previously looked at the question of whether rock debris flying
through the air could be considered a "contaminant"
having an "adverse effect" on the environment. The
Ontario Court of Appeal has said "yes" and the Supreme
Court of Canada will hear that appeal this year.
Meanwhile, in the United States, the U.S. District Court for the
Eastern District of Virginia has recently considered the question
of whether water itself can be considered a pollutant under the
U.S. Clean Water Act.
The facts are reasonably simple. The stream in question
was a small tributary of the Potomac River. Under the Clean
Water Act the state was required to set the total maximum daily
load of a pollutant which may be discharged into that stream, and
when it did not do so the US Environmental Protection Agency
(USEPA) did so. One of the limits it set was a limit on the
amount of stormwater which could be discharged into the stream.
The USEPA stated that the limit on stormwater was intended as a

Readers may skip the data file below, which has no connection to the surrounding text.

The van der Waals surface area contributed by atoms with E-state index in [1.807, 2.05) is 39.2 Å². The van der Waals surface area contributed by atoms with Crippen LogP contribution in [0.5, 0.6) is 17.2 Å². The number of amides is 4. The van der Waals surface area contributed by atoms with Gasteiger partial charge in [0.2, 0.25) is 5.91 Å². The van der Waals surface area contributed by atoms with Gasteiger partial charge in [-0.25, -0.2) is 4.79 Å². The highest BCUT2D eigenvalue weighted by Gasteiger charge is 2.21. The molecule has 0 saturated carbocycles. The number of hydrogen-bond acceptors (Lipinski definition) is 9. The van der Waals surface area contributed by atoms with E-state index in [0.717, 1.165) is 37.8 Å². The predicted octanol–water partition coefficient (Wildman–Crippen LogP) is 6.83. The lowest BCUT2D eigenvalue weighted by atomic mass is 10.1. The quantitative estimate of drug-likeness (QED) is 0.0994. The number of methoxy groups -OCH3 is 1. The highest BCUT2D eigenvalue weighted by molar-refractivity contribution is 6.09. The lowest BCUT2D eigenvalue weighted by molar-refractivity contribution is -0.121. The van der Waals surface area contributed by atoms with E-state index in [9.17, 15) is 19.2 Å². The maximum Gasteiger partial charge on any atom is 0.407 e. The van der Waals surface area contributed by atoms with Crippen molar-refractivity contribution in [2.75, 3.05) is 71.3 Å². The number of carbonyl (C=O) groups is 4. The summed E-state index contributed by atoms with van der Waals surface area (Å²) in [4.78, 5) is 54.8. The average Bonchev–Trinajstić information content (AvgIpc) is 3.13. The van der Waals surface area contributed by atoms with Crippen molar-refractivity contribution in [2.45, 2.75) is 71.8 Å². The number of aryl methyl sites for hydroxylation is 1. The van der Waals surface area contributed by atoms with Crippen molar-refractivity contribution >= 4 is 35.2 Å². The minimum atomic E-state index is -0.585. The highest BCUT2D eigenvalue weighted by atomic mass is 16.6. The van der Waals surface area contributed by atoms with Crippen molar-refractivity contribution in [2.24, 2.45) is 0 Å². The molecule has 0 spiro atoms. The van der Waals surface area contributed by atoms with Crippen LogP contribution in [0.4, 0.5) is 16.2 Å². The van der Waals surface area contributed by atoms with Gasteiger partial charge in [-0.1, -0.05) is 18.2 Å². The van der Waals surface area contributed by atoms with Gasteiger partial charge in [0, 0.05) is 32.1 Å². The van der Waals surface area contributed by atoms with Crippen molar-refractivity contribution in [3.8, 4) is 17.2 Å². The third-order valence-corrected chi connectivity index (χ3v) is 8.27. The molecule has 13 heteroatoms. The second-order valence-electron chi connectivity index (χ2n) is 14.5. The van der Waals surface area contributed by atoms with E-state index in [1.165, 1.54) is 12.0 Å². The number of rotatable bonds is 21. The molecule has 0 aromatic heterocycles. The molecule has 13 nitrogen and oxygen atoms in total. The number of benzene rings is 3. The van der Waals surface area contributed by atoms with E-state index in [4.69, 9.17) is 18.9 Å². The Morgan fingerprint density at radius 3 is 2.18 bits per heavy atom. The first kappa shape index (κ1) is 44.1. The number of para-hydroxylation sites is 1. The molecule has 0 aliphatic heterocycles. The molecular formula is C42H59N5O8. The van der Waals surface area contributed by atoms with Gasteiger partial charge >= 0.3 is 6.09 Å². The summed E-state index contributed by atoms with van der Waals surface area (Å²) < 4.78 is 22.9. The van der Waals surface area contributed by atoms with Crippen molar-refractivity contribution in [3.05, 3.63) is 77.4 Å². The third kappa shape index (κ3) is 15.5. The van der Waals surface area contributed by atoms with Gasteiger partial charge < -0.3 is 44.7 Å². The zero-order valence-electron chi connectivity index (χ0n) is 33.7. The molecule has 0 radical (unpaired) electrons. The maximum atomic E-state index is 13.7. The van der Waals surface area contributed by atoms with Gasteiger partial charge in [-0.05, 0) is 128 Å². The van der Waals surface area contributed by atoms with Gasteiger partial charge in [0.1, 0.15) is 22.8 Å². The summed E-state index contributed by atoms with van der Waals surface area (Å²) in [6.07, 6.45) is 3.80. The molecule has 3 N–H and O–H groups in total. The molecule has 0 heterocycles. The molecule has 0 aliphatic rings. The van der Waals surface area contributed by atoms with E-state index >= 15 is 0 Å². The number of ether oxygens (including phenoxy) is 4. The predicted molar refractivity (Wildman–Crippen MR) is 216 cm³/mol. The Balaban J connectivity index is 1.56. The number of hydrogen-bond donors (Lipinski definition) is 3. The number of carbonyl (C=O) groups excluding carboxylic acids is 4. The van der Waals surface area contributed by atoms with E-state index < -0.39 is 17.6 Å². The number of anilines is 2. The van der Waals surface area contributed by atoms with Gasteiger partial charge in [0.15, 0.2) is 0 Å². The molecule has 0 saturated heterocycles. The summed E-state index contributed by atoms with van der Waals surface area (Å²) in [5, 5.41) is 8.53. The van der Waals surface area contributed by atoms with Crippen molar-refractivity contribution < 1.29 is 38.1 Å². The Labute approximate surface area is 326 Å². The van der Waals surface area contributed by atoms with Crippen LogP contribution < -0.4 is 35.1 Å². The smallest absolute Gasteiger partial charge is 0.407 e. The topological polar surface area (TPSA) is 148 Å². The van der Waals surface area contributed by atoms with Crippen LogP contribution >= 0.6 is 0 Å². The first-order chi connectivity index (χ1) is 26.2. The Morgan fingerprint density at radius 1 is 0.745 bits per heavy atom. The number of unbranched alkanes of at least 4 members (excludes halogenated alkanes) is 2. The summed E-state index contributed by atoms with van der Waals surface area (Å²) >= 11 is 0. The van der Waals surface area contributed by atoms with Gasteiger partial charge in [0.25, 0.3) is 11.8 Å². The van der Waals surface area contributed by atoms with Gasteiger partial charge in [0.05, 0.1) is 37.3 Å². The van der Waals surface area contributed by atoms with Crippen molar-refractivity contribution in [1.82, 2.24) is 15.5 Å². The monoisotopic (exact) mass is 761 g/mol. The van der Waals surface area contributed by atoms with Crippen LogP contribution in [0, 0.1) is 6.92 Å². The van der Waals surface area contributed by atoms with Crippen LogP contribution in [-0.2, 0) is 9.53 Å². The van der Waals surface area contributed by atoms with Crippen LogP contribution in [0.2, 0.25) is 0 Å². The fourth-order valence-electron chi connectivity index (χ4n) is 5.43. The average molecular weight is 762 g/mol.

proxy or surrogate for the amount of sediment discharged into the
stream. Both parties agreed that sediment was a pollutant,
but disagreed on whether stormwater was.
The Court reviewed the definition of pollutant:
dredged spoil, solid waste,
incinerator residue, sewage, garbage, sewage sludge, munitions,
chemical wastes, biological materials, radioactive materials, heat,
wrecked or discarded equipment, rock, sand, cellar dirt and
industrial, municipal, and agricultural waste discharged into
and found that the term was not at all ambiguous, and did
not include water. The Court ruled that the USEPA did not
have the authority to regulate something over which it had no
statutory authority as a proxy for something over which it did have
statutory authority. The Court found that the USEPA did not
have the authority to regulate non-pollutants.
Ontario's Ministry of the Environment and Climate Change continues to roll out its Climate Change Action Plan with its proposed GHG guide for projects that are subject to the province's Environmental Assessment Act.
The Imperial Oil refinery pled guilty to one offence for discharging a contaminant, coker stabilizer, thermocracked gas, into the natural environment causing an adverse effect and was fined $650,000...
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